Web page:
Is Single-Family Zoning on the Way Out?
In December 2018, the City of Minneapolis made national headlines when it proposed a new comprehensive housing plan that called for upzoning all single-family residential zones to allow duplexes and triplexes to be built in these districts. The city council approved the plan this past October.
This was a huge shift for a city that had previously zoned 70 percent of its land for single-family uses, especially in an American planning context unique for the large amount of land given this single-family designation.
It raised a question with national implications: If this could happen in Minneapolis — and if other places like Oregon are considering similar state-wide initiatives — why not elsewhere?
This question and the general efficacy of single-family zoning is explored in two viewpoints in the Journal of the American Planning Association: "It's Time to End Single-Family Zoning" by Michael Manville, Paavo Monkkonen, and Michael Lens, and Jake Wegmann's "Death to Single-Family Zoning."
Both pieces in JAPA (Vol. 86, No. 1) obviously argue for the end of single-family zoning, and for planners specifically to lead this charge as those who work most closely with zoning codes. Central to both arguments are how socioeconomic and racial inequality and transportation inefficiency are exacerbated by the single-family classification.
Manville, Monkkonen, and Lens focus pointedly on single-family zoning's racist and classist history. They trace this history through early zoning-focused Supreme Court decisions like Buchanan v. Warley (1917), in which the Court struck down explicitly racial zoning practices but in the wake of which single-family zoning emerged as a quieter way of achieving racial segregation, and the famous Village of Euclid v. Ambler Realty Co. (1926) case.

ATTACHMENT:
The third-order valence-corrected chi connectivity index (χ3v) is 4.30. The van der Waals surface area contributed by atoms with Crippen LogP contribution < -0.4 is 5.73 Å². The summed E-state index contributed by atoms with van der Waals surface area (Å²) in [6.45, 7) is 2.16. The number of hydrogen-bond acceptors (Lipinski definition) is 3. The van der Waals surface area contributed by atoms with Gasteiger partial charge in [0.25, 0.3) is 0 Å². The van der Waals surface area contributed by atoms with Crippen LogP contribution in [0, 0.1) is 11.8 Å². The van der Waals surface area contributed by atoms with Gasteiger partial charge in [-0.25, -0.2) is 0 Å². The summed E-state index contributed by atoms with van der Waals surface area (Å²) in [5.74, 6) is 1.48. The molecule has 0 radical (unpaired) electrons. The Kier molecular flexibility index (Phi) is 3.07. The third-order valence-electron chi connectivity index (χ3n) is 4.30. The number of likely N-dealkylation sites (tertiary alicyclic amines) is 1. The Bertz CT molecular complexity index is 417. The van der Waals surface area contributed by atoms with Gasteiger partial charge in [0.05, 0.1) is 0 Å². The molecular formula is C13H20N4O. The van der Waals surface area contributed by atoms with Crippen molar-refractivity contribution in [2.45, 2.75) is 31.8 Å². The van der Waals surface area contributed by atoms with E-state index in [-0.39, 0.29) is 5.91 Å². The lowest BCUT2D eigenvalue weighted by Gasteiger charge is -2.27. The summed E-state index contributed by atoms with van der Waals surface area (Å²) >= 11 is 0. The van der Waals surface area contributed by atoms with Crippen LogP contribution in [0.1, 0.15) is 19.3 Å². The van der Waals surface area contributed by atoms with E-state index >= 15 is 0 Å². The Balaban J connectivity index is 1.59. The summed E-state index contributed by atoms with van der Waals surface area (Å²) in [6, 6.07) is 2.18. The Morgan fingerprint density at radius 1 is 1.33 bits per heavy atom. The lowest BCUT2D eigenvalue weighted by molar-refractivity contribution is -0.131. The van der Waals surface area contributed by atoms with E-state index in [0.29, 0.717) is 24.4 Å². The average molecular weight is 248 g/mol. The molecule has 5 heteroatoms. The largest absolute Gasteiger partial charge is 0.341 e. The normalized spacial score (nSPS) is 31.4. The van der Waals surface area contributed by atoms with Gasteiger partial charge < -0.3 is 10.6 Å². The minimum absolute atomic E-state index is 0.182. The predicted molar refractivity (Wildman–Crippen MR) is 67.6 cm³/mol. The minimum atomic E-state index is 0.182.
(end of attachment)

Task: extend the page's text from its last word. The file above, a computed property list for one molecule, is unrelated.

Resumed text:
The impact of these century-old decisions can still be seen in the racial and class makeup of cities in the United States, while building and minimum lot size requirements commonly found in single-family zoning codes (re)produce segregated landscapes by concentrating homeowner wealth already disproportionately controlled by upper-class white Americans.
In doing so, zoning excludes lower-income groups who cannot afford that much land or housing and, as the authors note, it keeps lower-income residents from accessing the high-quality resources and opportunities that are deeply tied to where we live.
Wegmann presents similar arguments around zoning's exclusionary history and adds that the sprawl produced by single-family zoning encourages higher rates of automobile use and thus higher emission levels. These arguments together appeal to a wide array of potential advocates including those fighting for racial reform, environmental justice, and infill development. Wegmann notes that advocates are picking up steam in several municipalities even outside Minneapolis.
Both pieces also carefully consider common arguments used to support single-family zoning:
- American consumer preferences favor single-family homes
- New development risks damaging residential neighborhood aesthetics
- Upzoning can lead to the displacement of current renters or even longtime residents
Although these are political challenges, the authors of both pieces find that they do not outweigh the overall benefits of eliminating single-family zoning. They also propose that eliminating single-family zoning can be paired with other policies to mitigate the worst of these effects.